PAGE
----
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Inside Washington (03/13/2008)

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* WASHINGTON (3/14/08)--The Federal Deposit Insurance Corp. (FDIC) is set to vote today on premium rates, and bankers are waiting to see if the agency will lower the rates as it said it would two years ago--when a law giving the agency power to adjust rates was enacted (American Banker March 13). Some industry observers doubt the FDIC will lower rates. John Douglas, a former FDIC general counsel, said he would be surprised if the rates were cut. Jaret Seiberg, Stanford Group Co. analyst, said the agency will want to be perceived as healthy, so it would likely not defer to banks if failures soon rise ... * WASHINGTON (3/14/08)--Dean Schultz has been named as president/chief executive of the Federal Home Loan Bank (FHLB) of San Francisco, succeeding David Hehman, president/CEO of FHLB Cincinnati (American Banker March 13). Schultz’s appointment ends March 31, 2011 ... * WASHINGTON (3/14/08)--The President’s Working Group on Financial Markets recommends stronger oversight of mortgage lenders, Treasury Secretary Henry Paulson said yesterday (Forbes March 13). The group released a statement with recommendations on how to improve the future state of U.S. and global financial markets, earning the support of Federal Reserve Board Chairman Ben Bernanke. “The recommendations constitute an appropriate and effective response to the deficiencies in our financial framework that contributed to the current turmoil in the financial markets,” Bernanke said. One recommendation would be to improve oversight of mortgage lenders by federal and state regulators, while another would implement licensing standards for mortgage brokers across the U.S. ... * WASHINGTON (3/14/08)--Former Sen. Howard M. Metzenbaum (D-Ohio) died Wednesday at the age of 90 (Associated Press March 13). He was a former union lobbyist and labor lawyer and spent 18 years on Capitol Hill, from 1977 to 1995. After his third term in the Senate, he headed the Consumer Federation of America (CFA), of which the Credit Union National Association was a founding member ...

NCUA names Fazio deputy executive director

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ALEXANDRIA, Va. (3/14/08)—The National Credit Union Administration
Larry Fazio during a June 21, 2007 monthly NCUA Board meeting. (Photo provided by CUNA)
(NCUA) has named Larry Fazio to be its deputy executive director, assisting Executive Director Leonard Skiles in managing the daily operation of the agency. Fazio, who has been with the agency for more than 17 years, is currently deputy director of the NCUA’s office of examination and insurance (E&I). In announcing the appointment, NCUA’s Skiles said of Fazio, “(H)e has played a crucial role in helping ensure the safety and soundness of the credit union system. His tireless work on a variety of issues ranging from examinations to capital reform has placed him at the pinnacle of his profession, and I am pleased that he will continue to contribute to the agency in this new capacity.” Fazio began with the NCUA in 1991 as an examiner. He was selected as a supervision analyst in what was then Region IV in 1996 and in 1999 became supervisory examiner in Region IV, a position he held until his selection as director of supervision, also in Region IV. In 2002, Fazio was selected to be the director of risk management in E&I and was then promoted to his current position as deputy director in 2006.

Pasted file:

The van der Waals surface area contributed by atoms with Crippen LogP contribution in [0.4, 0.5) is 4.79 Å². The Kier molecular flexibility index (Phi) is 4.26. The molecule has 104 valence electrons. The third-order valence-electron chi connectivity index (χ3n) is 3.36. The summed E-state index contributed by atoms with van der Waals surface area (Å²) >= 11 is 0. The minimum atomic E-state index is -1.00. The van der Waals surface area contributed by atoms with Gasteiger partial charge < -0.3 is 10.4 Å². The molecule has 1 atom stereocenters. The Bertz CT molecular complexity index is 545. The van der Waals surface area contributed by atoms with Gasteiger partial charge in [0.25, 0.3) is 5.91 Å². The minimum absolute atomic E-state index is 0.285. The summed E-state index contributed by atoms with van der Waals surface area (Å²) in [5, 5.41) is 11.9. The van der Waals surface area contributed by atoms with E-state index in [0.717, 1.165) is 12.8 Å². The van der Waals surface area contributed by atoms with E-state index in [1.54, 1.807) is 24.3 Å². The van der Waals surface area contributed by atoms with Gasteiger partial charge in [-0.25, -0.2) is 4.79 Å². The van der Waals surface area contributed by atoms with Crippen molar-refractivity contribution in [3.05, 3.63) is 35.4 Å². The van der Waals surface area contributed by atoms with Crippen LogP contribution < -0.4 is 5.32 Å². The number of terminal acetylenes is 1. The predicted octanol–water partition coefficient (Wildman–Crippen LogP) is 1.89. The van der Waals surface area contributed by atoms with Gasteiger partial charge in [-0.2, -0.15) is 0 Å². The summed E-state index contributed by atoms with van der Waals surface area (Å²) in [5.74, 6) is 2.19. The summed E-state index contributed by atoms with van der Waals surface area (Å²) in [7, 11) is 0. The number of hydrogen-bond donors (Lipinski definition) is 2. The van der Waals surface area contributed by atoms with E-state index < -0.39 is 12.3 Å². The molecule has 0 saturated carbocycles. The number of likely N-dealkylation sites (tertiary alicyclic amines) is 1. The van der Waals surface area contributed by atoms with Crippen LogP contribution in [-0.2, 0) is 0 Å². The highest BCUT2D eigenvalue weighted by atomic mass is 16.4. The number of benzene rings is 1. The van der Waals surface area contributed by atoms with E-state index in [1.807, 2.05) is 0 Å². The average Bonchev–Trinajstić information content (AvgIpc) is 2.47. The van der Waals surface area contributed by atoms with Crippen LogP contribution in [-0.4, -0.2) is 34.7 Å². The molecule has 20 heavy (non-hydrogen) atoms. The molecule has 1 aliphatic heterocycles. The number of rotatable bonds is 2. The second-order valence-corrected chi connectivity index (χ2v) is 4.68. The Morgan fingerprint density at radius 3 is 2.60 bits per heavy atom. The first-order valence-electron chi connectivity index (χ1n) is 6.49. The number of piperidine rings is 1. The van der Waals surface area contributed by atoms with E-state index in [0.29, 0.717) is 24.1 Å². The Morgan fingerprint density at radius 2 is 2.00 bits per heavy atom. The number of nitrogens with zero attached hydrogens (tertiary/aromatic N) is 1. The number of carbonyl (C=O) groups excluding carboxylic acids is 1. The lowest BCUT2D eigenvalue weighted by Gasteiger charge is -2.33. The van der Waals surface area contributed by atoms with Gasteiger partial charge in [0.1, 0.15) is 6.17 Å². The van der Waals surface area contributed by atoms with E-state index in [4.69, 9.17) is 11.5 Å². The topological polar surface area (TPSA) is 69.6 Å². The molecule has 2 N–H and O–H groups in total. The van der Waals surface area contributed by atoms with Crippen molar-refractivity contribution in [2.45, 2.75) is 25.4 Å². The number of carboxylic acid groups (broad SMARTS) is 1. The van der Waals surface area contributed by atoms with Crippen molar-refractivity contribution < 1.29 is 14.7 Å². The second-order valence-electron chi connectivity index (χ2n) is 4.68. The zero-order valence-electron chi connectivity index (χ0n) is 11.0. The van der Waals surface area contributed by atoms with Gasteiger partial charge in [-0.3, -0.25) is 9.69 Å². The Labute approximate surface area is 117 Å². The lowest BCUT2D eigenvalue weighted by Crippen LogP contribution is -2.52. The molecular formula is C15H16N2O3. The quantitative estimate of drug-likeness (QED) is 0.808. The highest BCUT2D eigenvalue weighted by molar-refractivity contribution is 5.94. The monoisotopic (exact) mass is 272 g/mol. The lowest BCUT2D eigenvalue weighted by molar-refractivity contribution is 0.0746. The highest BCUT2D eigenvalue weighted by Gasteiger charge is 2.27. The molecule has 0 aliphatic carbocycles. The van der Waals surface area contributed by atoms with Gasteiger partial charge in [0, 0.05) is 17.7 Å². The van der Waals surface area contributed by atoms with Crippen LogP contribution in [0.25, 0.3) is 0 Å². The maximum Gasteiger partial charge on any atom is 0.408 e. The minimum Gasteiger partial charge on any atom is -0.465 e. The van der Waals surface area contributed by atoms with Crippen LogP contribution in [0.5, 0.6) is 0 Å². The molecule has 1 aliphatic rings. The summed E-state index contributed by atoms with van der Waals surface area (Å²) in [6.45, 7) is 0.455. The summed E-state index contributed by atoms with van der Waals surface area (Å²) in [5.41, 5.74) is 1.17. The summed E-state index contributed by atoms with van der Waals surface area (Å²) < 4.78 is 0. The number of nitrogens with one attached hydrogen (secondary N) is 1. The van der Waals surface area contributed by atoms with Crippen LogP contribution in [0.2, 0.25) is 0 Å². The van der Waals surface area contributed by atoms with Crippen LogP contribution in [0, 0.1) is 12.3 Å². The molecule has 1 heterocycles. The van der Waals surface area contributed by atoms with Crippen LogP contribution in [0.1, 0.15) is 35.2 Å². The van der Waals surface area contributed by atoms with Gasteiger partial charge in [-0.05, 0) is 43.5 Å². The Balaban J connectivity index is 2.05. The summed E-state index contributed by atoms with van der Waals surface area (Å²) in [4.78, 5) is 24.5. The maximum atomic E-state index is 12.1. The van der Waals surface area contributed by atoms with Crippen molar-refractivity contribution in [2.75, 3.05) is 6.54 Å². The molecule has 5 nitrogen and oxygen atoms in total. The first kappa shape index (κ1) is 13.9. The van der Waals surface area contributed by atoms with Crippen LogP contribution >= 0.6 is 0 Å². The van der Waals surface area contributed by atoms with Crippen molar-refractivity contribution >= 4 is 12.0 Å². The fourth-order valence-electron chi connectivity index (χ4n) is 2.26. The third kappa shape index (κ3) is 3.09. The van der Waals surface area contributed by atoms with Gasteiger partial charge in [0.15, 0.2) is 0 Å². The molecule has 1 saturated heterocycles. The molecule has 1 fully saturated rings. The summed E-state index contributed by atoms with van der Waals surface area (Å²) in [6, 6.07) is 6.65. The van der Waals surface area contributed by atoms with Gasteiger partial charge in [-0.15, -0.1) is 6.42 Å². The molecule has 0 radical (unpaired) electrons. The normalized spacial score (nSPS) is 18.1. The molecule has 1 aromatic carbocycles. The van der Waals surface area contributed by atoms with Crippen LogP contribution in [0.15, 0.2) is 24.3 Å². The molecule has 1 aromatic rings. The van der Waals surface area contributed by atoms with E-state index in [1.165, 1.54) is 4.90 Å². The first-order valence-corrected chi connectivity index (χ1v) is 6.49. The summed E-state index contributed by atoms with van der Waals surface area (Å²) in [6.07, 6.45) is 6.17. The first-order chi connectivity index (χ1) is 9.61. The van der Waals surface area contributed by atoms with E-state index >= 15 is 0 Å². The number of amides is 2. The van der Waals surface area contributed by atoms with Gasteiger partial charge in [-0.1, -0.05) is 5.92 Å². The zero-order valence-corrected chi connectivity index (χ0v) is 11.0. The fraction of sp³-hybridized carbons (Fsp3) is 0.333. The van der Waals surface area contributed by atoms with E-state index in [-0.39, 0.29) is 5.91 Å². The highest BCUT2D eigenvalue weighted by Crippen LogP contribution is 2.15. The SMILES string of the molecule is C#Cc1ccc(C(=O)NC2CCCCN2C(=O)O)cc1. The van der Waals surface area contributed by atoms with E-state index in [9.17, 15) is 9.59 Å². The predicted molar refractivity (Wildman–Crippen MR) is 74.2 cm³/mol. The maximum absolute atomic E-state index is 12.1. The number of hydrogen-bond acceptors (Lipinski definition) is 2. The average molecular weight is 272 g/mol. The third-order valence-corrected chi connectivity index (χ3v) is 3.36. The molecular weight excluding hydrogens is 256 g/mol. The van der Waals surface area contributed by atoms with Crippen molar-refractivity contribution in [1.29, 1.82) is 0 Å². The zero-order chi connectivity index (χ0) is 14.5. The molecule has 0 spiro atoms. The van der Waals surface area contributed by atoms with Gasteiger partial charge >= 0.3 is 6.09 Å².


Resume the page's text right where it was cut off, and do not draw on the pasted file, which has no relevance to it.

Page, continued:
A new Lincoln comes to Washington

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WASHINGTON (3/14/08)--The first new five-dollar bill was issued by the Federal Reserve Thursday, a greenback that continued to feature a portrait of the 16th President while incorporating enhanced security features to foil counterfeiting operations. The new currency received quite a symbolic launch here in Washington at President Lincoln's Cottage at the Soldiers' Home, a historic site used by the former president as a White House summer retreat. Officials from the Fed, U.S. Treasury, Bureau of Engraving and Printing and U.S. Secret Service ushered the new $5 bill into circulation at the Lincoln Cottage gift shop. A release accompanying the event noted that Lincoln had established the Secret Service the same evening he was assassinated and made safeguarding the nation's currency from counterfeiters the agency's primary mission. "The redesigned five-dollar bill's enhanced security features help ensure we stay ahead of counterfeiters and protect your hard-earned money," Michael Lambert, assistant director of the Fed’s division of reserve bank operations and payment systems, said. “It only takes a few seconds to check the new $5 bill to make sure it's genuine. If you know how to check its security features, you can easily be confident it's real,” he added. If cash handlers hold the bill to the light, they can check for these features:
* Two watermarks: A large number "5" watermark is located in a blank space to the right of the portrait replacing the previous watermark portrait of President Lincoln found on the older-design $5 bills. A second watermark -- a column of three smaller “5”s -- has been added to the new $5 bill design and is positioned to the left of the portrait; and * A security thread that runs vertically and is now located to the right of the portrait on the redesigned $5 bill. The letters "USA" followed by the number "5" in an alternating pattern are visible along the thread from both sides of the bill. The thread glows blue when held under ultraviolet light.